Thursday, May 12, 2016

How to continuously integrate with Jenkins

Hi there!

"Continuous integration" gets thrown around a lot, but what does it really mean?

Unless you've been in a development role, it can be a little hard to define.

In short, it's a service that will automatically try to merge developer branches and test them before they are integrated into the main project code.

It's all in the effort to detect issues before they can cause real problems.

Let's get started then!

Jenkins is a time-tested tool for managing build servers, and by natural extension, continuous integration as well.

Jenkins can look a little ugly, but it gets the job done!
First, provision a server with any OS of your choosing. (Jenkins has some options now!)

Next, follow the instructions on the Jenkins site to download for your OS.

Install and let me know if you have any issues!  At the time of writing, Jenkins is now releasing v2.3 which has major changes to the setup process.

After changing the admin password, you have the option to install some suggested plugins, which is what makes Jenkins the most flexible CI tool! I highly recommend it!

One of the plugins installed is git integration, so you can easily link a Github repository with a freestyle project.

One plugin I've used in the past is the pull request builder, a great integration for larger teams where you'll want finer controls over what's being built and why.

That's really it!  Make sure to (build if necessary, and) run your test suite during the jenkins job and finally package and store to application it in your build repository for easy deployment later!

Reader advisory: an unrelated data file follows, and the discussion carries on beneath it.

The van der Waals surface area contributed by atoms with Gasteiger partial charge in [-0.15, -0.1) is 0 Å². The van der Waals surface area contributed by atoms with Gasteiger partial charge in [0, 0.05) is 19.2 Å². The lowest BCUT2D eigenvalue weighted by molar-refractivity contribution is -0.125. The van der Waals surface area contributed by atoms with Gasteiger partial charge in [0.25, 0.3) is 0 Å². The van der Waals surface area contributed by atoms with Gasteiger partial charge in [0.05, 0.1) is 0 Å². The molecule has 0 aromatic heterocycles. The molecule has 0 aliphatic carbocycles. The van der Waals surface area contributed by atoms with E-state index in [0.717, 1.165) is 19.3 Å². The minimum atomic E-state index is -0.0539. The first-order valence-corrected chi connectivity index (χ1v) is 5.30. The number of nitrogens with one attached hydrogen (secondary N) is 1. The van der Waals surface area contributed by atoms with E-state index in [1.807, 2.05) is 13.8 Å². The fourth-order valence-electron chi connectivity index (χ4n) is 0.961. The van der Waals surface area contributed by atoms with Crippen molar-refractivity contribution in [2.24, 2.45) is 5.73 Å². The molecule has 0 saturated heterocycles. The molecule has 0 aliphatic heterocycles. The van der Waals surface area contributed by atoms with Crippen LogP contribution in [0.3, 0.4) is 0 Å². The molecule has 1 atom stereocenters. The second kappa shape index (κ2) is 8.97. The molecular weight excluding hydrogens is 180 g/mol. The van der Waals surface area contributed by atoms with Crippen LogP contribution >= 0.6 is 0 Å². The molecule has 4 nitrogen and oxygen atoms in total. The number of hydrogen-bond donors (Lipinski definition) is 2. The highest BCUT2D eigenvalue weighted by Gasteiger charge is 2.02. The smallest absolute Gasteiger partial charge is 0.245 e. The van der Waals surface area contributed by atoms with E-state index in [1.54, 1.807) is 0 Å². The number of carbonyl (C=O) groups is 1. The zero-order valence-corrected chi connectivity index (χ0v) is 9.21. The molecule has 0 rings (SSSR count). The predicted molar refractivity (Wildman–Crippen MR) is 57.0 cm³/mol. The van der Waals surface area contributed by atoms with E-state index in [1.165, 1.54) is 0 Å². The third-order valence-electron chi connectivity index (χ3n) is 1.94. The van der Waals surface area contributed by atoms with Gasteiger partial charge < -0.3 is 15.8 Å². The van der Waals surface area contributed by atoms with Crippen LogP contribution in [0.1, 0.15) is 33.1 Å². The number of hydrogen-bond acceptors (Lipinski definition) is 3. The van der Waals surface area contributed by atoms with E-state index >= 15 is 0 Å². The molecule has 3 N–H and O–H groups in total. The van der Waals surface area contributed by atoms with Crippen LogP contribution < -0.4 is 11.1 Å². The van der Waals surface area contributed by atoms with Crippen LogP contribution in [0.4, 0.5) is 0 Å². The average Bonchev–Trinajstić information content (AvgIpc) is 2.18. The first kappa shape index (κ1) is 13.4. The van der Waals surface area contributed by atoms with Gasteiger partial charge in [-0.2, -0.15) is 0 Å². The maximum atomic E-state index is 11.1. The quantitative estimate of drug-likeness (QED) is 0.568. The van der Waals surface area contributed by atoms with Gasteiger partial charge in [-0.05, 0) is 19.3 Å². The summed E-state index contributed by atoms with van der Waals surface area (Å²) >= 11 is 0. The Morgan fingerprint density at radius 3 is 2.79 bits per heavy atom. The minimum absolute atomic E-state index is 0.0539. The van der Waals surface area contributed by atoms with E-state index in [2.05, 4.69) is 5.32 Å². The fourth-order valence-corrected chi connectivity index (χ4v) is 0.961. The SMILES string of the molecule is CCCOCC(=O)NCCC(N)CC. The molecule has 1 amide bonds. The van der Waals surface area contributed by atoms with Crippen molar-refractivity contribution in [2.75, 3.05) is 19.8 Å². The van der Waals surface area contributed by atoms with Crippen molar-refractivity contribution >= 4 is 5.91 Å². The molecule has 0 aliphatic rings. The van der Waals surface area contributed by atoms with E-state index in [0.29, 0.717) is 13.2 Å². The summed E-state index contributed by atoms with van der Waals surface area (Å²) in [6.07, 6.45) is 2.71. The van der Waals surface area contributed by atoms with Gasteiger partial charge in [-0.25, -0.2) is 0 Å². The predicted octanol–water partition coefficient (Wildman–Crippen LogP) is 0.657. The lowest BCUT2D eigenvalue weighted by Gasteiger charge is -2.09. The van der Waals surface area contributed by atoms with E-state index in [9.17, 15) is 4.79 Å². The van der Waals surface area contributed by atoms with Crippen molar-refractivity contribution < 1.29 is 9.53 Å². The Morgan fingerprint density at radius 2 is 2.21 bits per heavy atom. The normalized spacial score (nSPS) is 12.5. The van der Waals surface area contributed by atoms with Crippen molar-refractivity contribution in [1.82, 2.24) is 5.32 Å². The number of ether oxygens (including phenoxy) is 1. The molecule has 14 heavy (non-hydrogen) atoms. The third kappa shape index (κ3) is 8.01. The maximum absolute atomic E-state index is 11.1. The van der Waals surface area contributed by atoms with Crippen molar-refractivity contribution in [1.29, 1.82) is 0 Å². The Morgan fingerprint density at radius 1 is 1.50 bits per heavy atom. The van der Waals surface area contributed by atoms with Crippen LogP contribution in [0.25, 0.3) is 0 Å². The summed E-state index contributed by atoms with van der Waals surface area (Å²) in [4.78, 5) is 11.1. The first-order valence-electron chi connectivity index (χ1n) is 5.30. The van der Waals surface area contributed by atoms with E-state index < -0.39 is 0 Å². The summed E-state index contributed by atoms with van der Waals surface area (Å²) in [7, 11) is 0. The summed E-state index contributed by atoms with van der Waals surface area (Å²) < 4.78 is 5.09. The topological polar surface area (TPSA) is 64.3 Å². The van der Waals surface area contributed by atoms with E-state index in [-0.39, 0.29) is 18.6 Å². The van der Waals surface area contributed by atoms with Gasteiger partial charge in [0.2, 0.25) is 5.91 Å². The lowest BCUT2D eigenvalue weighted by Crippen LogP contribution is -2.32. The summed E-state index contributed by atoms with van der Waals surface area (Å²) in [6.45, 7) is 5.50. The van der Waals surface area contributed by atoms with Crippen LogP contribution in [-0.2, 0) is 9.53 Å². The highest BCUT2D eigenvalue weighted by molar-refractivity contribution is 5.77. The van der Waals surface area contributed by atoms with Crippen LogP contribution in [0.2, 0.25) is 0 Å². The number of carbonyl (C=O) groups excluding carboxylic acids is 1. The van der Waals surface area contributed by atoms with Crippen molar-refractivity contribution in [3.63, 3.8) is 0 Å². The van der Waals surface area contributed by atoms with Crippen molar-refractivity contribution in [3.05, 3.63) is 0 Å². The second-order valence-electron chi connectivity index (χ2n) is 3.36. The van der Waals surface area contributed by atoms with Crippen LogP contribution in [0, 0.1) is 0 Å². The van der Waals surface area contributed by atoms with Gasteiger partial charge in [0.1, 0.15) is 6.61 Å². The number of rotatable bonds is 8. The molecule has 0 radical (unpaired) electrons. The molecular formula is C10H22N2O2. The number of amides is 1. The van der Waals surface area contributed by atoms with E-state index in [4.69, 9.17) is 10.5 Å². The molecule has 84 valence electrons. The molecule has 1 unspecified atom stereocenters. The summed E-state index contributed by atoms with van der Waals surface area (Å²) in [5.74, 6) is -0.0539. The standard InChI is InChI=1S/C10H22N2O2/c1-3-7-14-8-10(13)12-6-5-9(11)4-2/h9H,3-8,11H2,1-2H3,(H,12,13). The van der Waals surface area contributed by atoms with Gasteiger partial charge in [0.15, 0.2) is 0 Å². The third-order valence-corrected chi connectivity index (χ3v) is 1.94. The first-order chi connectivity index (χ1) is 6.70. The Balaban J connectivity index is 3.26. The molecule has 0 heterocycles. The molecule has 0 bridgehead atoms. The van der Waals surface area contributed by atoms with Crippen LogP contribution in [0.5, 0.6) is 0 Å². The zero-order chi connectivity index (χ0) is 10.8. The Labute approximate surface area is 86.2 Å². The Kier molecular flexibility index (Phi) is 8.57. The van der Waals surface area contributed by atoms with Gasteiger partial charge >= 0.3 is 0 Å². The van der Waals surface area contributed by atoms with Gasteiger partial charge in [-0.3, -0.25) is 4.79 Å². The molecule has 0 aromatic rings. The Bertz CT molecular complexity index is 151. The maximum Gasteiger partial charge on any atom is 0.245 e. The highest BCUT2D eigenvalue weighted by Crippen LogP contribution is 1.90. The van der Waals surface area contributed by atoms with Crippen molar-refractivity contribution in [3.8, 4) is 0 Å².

Let me know if you experience any funny business during setup and I'll add more to this guide, enjoy!

How to integrate a Ruby script into ZeroMQ

Hey there!

I'm going to walk you through the steps of integrating a basic Ruby script into a microservice architecture.

Microservices are typically managed via REST HTTP calls or a message queue.

In this example, I'll be using ZeroMQ a speedy message queue.

Be sure to understand what microservices are before we get too far into it!

First, let's make an example Ruby script to integrate.

This is an hello world example taken from the ZeroMQ documentation.

Here's the corresponding server side response.

As you can see, there's little overhead that you must include for a functioning message queue operating a simple request response pattern.

Give it a try, and let me know your thoughts!